McIntosh MCD85 CD/SACD Player/USB DAC Page 2

The controls here aren't exactly intuitive but become more so after a period of use. Fortunately, the supplied remote control, while something of a buttonfest, duplicates them, as well as adding extras such as direct track access, programming and so on. It certainly makes the day-to-day operation of this unconventional-looking player considerably more conventional.

The styling here, and the fact the player is so tall, probably makes this a 'top of the rack' machine, a fact the company celebrates by emblazoning the model number in aluminium badging along the flanks of the MCD85 in its usual rather gothic script. Mind you, combine it with the company's aforementioned preamp and power amplifiers, and you have a quartet of components each requiring significant headroom – not for nothing does McIntosh's promotional photography show these products lined up side-by-side.

sqnote Easy Does It
So, positioned atop one of my racks, and connected both to my reference system and via USB to my M1 MacBook Air, the McIntosh player was good to go. I must admit to having 'short-shifted' some of my listening with home-brewed compilations burned onto DVD-R, but whether playing these (with their mixed formats), SACDs or good old CDs, the MCD85 delivered a consistently good sound.


Inside the MCD85 a switchmode PSU [centre] powers the CD/SACD drive [underneath] and digital board [bottom right]. Note Bravo SA9227 USB streamer, CS8416 coax/optical interface, CS8421 192k SRC and ES9016S DAC

It's rich, warm and lush, with excellent bass extension and definition, even if it's not the most open and airy sound. That's no drawback, especially if your musical tastes run to recordings not exactly the last word in detail and resolution. And what the MCD85 loses in the nuances of ambience and presence, it more than compensates with in its sheer ease of presentation.

Playing the slick production of The Police's Reggatta De Blanc from SACD [A&M Records 493 644-2], the MCD85 does a fine job with the Sting/Copeland rhythm section, all growling strings and taut skins, propelling the familiar tracks crisply and infectiously while giving plenty of space for the slightly hoarse vocals and the chopping guitar of Andy Summers. Yes, I've heard this set played with more attack, particularly with streamed DSD files, but the McIntosh MCD85 gets things right in a 'how it used to sound back in 1979' kind of way.

921mac.remIn those days I was spinning this album from two 10in albums, the title instrumental punching really hard before spinning into 'It's Alright For You' and then the phasey bass of 'Bring On The Night'. Before I knew it. I'd listened to the whole SACD, hit the button for the CD version, and then gone back to the single-bit layer again. I was having fun.

The same went for another hi-res favourite, the gloriously over-the-top Rage Hard Frankie Goes To Hollywood compilation [ZTT ZTT177SACD], where the bass weight and punch of the MCD85 more than made up for the slight lack of top-end space and ambience. Yes, a bit more openness and sparkle wouldn't go amiss, but the big, hefty sound here is never less than entirely entertaining, and the added slam of the SACD layer over the CD version was readily apparent.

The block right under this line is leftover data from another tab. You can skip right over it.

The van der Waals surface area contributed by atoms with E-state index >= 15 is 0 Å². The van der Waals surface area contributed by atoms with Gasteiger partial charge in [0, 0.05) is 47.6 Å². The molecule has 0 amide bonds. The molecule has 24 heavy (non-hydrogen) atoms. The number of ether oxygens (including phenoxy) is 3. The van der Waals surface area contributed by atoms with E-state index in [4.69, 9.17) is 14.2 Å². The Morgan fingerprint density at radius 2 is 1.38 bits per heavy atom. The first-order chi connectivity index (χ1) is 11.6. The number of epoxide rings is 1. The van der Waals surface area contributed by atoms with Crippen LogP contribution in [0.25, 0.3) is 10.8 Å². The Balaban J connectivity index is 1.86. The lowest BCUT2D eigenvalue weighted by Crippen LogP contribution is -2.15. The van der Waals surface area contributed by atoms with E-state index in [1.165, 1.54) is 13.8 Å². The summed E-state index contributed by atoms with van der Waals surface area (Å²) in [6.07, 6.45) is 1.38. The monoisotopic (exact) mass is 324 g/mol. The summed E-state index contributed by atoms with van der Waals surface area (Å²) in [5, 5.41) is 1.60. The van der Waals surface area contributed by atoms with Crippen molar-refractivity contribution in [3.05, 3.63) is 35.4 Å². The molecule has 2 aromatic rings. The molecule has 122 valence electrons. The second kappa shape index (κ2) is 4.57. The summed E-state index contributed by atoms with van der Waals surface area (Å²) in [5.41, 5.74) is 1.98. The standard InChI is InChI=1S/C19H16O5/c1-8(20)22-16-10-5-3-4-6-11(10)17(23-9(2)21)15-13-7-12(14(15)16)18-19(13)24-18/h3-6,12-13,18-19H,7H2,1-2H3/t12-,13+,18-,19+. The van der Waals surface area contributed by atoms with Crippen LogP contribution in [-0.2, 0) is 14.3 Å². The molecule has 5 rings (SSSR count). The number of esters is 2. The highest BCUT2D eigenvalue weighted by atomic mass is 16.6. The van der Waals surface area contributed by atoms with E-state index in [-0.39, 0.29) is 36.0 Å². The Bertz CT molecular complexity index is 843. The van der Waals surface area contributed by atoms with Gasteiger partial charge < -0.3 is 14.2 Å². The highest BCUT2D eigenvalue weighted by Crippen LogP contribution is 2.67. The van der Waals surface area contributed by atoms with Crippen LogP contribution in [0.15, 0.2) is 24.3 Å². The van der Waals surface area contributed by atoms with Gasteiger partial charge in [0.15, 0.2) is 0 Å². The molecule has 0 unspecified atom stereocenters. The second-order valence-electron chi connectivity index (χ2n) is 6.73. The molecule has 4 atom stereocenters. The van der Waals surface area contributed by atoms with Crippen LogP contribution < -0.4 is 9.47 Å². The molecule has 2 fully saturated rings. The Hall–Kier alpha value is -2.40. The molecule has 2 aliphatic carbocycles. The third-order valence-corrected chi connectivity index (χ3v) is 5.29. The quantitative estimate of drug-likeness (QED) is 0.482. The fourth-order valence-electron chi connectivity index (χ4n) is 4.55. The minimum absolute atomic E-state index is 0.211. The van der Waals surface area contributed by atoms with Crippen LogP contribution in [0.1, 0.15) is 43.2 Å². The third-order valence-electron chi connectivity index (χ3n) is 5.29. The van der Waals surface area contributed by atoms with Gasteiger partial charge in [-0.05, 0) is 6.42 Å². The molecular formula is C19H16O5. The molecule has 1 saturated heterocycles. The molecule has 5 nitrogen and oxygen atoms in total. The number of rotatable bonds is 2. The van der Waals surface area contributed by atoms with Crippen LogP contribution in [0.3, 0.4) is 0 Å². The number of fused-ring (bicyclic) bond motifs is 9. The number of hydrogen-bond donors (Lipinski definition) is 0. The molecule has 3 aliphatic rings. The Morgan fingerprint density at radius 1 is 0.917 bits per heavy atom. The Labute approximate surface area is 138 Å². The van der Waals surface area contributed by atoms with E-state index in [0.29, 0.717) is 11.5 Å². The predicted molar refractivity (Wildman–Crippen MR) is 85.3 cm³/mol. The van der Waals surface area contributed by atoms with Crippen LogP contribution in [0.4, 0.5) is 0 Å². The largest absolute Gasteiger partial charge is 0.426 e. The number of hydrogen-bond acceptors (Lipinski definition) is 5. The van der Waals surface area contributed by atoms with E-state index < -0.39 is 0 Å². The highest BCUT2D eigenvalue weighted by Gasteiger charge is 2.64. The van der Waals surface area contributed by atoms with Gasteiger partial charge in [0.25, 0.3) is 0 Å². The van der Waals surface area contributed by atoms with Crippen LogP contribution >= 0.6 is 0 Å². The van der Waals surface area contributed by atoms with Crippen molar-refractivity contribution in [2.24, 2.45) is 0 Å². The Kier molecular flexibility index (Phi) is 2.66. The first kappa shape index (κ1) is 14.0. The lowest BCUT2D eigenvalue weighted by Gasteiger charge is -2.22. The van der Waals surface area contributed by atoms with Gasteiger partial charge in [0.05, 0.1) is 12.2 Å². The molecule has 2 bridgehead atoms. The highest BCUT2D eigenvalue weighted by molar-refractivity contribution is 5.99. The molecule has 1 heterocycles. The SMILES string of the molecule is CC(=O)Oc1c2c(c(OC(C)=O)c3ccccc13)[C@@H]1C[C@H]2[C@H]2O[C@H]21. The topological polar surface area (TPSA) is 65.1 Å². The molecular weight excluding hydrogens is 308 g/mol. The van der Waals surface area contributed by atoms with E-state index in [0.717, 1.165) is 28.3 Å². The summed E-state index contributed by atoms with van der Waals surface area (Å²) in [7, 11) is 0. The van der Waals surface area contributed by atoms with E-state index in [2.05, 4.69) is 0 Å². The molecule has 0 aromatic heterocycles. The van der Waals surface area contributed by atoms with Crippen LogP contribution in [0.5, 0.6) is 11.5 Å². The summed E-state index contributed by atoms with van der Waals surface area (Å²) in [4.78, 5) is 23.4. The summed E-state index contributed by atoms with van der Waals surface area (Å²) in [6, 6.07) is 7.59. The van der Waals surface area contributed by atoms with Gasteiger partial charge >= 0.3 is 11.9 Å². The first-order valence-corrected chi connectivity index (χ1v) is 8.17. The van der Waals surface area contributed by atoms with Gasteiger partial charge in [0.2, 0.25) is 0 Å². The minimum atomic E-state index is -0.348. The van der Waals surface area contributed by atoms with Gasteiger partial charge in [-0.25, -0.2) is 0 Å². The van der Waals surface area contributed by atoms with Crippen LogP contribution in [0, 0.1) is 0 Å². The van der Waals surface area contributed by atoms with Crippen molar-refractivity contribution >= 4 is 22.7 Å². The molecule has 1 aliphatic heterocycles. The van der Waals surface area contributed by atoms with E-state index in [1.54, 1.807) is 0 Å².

Big Boned
Change pace to a modern SACD/CD release, in the form of Ragnhild Hemsing and Tor Espen Aspaas's Beethoven's Testaments Of 1802 [2L-160-SACD], and the big-boned McIntosh sound is at ease with the simple violin and piano performance on the 'Kreutzer' sonata. The ambience here – a 2L hallmark – is more hinted at rather than explicitly painted, even when playing the SACD layer (or even the source DXD via the MCD85's USB input), but both instruments are persuasively weighted and delivered with excellent timbral detail and speed.

On the subject of that USB-B port, as all inputs here are sample-converted to 192kHz/24-bit it's hardly surprising that the digital inputs are on a par with the disc playback. Indeed, you could quite easily buy the MCD85 on the basis of its use as a big, rich-sounding DAC with benefits for a McIntosh-based system. But don't forget that adding the company's DA2 DAC module as a dealer-installed upgrade to one of the company's preamps is only going to cost you £1295, and will bring you not only USB, coaxial and optical inputs, but also HDMI (ARC) ready for the sound from your TV set.

That said, the MCD85 player/DAC, though probably best considered as a component for the McIntosh faithful, is a persuasive way of doing what it sets out to achieve – namely forming a good 'bridge' between an existing disc collection and a growing computer-stored library.

Hi-Fi News Verdict
As big and bold in its sound as it is in the metal, this player will certainly attract attention when placed atop a hi-fi rack, as its dimensions dictate. It's an exceptionally easy listen, thanks to its warmth and generosity of presentation, even though at times it can be a bit too lush. And while the ergonomics aren't the most intuitive, if you like the way it looks and sounds, you'll get used to them pretty quickly.

McIntosh Labs
Binghamton, NY, USA
Supplied by: Fine Sounds UK
01592 744710